Fms-like tyrosine kinase-3 ligand alters antigen-specific responses to infections after severe burn injury.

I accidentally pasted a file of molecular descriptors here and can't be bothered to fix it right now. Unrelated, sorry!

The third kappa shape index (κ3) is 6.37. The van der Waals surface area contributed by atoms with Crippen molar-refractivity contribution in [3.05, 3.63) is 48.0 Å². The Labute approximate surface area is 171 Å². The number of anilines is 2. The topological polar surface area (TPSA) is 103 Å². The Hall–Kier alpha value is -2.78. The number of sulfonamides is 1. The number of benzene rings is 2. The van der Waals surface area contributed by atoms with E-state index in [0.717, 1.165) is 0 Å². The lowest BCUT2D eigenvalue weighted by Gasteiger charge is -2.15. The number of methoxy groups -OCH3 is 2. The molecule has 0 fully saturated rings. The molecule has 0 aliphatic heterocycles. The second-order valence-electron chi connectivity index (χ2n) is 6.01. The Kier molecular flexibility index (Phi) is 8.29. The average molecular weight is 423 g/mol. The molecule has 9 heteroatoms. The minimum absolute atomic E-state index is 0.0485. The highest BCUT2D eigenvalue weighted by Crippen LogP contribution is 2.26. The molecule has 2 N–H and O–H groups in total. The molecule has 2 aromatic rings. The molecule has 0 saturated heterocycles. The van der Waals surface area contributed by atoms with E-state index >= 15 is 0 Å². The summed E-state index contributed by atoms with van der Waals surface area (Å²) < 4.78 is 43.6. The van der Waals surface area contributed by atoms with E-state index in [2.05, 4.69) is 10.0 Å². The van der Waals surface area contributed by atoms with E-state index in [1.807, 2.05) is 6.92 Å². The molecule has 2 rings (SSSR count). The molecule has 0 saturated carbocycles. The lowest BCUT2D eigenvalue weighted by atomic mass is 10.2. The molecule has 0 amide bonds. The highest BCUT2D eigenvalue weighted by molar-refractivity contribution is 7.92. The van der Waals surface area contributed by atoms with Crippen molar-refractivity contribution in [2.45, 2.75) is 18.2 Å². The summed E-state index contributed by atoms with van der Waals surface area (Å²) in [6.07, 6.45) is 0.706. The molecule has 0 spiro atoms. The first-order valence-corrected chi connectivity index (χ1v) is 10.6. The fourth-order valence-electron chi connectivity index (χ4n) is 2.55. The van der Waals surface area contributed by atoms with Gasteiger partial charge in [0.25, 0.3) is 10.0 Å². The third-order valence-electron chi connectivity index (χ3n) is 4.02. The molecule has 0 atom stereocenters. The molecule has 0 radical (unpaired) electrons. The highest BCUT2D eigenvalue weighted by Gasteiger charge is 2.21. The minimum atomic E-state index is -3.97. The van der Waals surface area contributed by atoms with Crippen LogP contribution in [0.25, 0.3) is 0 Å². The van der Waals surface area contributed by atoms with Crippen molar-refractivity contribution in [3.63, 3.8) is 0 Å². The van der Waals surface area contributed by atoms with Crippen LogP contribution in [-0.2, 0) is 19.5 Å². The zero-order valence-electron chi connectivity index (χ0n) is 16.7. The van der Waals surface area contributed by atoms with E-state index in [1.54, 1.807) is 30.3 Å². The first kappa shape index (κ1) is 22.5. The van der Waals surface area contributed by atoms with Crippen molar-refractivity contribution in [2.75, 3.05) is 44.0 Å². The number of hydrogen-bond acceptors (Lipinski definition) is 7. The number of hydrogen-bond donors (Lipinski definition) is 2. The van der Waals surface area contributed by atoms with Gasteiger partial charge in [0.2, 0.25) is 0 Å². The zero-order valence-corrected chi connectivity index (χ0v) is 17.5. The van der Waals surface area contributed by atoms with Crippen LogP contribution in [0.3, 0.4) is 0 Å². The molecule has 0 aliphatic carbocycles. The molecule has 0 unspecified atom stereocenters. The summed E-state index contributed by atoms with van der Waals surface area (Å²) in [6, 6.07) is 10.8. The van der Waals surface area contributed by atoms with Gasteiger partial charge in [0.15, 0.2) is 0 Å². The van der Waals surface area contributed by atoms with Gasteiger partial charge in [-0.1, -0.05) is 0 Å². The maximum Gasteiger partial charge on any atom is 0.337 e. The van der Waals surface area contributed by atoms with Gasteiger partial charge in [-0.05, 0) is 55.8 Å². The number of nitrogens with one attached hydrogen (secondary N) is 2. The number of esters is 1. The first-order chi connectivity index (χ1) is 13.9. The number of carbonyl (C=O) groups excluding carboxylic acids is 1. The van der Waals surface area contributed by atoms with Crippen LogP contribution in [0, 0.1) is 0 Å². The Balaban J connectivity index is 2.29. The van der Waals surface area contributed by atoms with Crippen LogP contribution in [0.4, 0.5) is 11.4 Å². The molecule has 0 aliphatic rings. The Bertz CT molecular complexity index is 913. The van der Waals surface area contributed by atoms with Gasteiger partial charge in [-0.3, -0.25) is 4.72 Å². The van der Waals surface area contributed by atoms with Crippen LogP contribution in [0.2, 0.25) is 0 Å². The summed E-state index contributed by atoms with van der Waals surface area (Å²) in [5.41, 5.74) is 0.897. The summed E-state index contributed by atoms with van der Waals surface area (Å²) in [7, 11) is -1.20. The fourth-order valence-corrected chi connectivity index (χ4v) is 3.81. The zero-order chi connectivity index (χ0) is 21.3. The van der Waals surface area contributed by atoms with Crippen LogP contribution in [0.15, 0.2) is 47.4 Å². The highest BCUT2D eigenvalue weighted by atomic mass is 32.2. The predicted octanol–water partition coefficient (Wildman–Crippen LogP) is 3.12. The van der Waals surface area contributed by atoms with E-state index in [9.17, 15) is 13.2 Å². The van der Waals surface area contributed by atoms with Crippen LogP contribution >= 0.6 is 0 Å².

Burn patients are susceptible to opportunistic infections partly because of decreased immune functions, especially TH1-driven antigen-specific responses, which are regulated by dendritic cells. The dendritic cell growth factor, fms-like tyrosine kinase-3 ligand (FL), has been shown to increase resistance to Pseudomonas aeruginosa, in a dendritic cell-dependent manner, in a mouse model of burn wound infection. The specific mechanisms of protection are not known. This study tested the hypothesis that FL can enhance production of P. aeruginosa-specific antibodies after burn wound infection. Mice that had been previously exposed to P. aeruginosa were infected after burn injury by wound inoculation or challenged by intraperitoneal injection of heat-killed P. aeruginosa. In response to wound infection, FL treatments enhanced bacterial clearance and induced a shift from immunoglobulin (Ig) M toward IgG and IgA. However, serum levels of neither P. aeruginosa-specific antibodies nor interferon gamma (IFN-gamma) were significantly increased by FL, possibly because of decreased systemic exposure to bacteria. After challenge with heat-killed bacteria, which ensured equal exposures, FL-treated mice produced significantly greater levels of P. aeruginosa-specific IgG2a, which correlated with an increase in serum levels of interferon gamma and enhanced opsonization capacity. IL-12, IL-10, and transforming growth factor beta were significantly increased in FL-treated mice, regardless of the type of challenge. These findings indicate that FL treatments after burn injury enhance cytokine responses to recall antigens and increase bacterial clearance. In addition, through its ability to promote TH1-associated antigen-specific responses, FL may have potential as an immunotherapy to enhance adaptive immunity after severe burn injury.